And thus make romance readers happy, I should imagine. Well, this romance reader anyway. 🙂 After having spent the past weeks reading nothing but Heyer novels, I woke up this morning, craving a romance with sex in it. Don’t get me wrong; I’m not necessarily in favour of the recent sexing-it-up trend. When reading a straightforward, mainstream romance novel, I don’t need the characters to jump into bed on page two, to have wild bunny sex every twenty pages, or to indulge in any kinky sex games. The hero most certainly doesn’t need to have a monstrously big penis nor one with any retractable appendages. Nor, heaven forbid, any body parts that glow in the dark (even if this might help to cut the cost of electricity!).
I like sweet romances, but I also like to read about characters getting physically intimate. After all, physical intimacy forms such an important part of a relationship. So as a reader I want to be shown that the characters also click on that level.
In my late teens, I read a lot of historical novels and I found most love-scenes included in those rather off-putting (e.g., the goat-sex scenes in “Die Kinder des Gral,” or the voodoo doll scene in “The Wise Woman”). When I stumbled across historical romance, I was enthralled by the love scenes in those books. Active women? Check. No off-putting descriptions? Check. Men who love pleasing their women? Check. Female point of view? Check, check, and check again.
One of the first romance novels I read was Stephanie Laurens’s “A Rake’s Vow.” I positively adored that first love scene, in which Patience secudes Vane to secude her. Strong woman gets hunky hero, and in the end they live happily ever after. And don’t die on top of some stupid tower with arrows raining on them. Ha!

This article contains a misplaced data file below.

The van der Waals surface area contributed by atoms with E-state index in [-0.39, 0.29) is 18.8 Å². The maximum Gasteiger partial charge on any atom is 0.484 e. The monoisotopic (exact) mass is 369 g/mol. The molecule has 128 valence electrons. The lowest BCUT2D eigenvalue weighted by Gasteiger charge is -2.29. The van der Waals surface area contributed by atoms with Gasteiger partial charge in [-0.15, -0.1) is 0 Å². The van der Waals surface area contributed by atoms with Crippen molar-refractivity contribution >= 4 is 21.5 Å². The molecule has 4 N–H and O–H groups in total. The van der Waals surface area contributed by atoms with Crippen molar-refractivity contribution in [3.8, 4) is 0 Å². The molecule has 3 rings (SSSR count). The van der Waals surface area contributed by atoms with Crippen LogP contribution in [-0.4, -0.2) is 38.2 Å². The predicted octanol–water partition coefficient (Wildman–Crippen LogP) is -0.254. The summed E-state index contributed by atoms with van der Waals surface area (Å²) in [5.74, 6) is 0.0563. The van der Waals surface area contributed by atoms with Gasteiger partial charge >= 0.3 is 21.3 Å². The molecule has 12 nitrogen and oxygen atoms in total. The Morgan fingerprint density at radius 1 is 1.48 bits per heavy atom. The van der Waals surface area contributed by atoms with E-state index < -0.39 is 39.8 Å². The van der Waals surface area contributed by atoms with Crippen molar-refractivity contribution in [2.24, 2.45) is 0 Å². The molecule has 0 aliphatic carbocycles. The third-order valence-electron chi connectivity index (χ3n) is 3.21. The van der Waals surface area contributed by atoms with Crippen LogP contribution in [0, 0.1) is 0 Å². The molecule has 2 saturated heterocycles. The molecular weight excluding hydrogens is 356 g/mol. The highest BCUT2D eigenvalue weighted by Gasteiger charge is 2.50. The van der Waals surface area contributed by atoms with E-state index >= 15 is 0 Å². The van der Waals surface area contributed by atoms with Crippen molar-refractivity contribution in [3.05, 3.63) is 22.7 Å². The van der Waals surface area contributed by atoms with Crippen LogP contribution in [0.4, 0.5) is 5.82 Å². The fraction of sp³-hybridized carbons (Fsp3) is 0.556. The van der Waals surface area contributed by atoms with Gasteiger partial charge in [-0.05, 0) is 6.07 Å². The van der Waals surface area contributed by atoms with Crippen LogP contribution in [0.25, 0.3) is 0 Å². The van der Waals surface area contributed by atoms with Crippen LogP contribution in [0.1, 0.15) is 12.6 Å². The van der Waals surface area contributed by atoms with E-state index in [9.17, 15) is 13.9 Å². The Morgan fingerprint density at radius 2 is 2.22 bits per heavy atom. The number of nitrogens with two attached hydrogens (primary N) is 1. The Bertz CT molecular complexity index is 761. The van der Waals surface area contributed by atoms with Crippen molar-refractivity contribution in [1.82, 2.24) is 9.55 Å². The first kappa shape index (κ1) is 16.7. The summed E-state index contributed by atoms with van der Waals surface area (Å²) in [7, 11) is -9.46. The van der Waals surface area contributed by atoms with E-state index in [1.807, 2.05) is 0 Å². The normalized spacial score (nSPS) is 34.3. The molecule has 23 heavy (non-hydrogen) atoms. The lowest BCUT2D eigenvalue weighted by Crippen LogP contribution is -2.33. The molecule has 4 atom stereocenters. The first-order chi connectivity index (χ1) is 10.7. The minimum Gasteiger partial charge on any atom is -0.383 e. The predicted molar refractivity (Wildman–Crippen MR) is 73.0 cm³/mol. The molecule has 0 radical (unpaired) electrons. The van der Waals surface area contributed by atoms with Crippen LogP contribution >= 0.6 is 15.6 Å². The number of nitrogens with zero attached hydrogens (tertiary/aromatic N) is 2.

And who could forget that wonderfully funny love scene in Jo Beverley’s “The Devil’s Heiress,” in which the heroine is comparing what she feels and sees to what she read about making love in a book called “The Annals of Aphrodite” (“‘It was rather alliterative.'”)? I mean, who could forget something like this:
“Men have books, and women steal them.” She was still looking at his Rod of Rapture, wondering if the book was right, and he would like her Felicitous Fingers.
*g* Beverley should get top marks for coming up with the most hilarious euphemisms in the history of the romance novel. (And they are hilarious on purpose, not by accident! *ggg*)
A love scene doesn’t even need to be explicit to pack a nice, emotional punch. Dorothy Dunnett’s “Checkmate” anybody? When Pippa and Francis finally made love, I cried buckets. It’s such a beautiful scene, and I was so very happy for them.
And then his true courtship of her had its beginning; and to the worship of his body, he joined the fairest garlands from the treasure-house of his mind, and made a bower for her.
* The Valley Forge Romance Writers RWA chapter sold tee-shirts with this motto at the 2005 RWA National Conference. I met a lady wearing such a tee-shirt at my stopover in Dallas on the way to Reno. I still remember this meeting not just because of the cool shirt, but also because she remembered that I had won the chapter’s Winning Beginnings contest in 2003. As a result of that first place in the historical category, I sold my first novel to Chris Keeslar. 🙂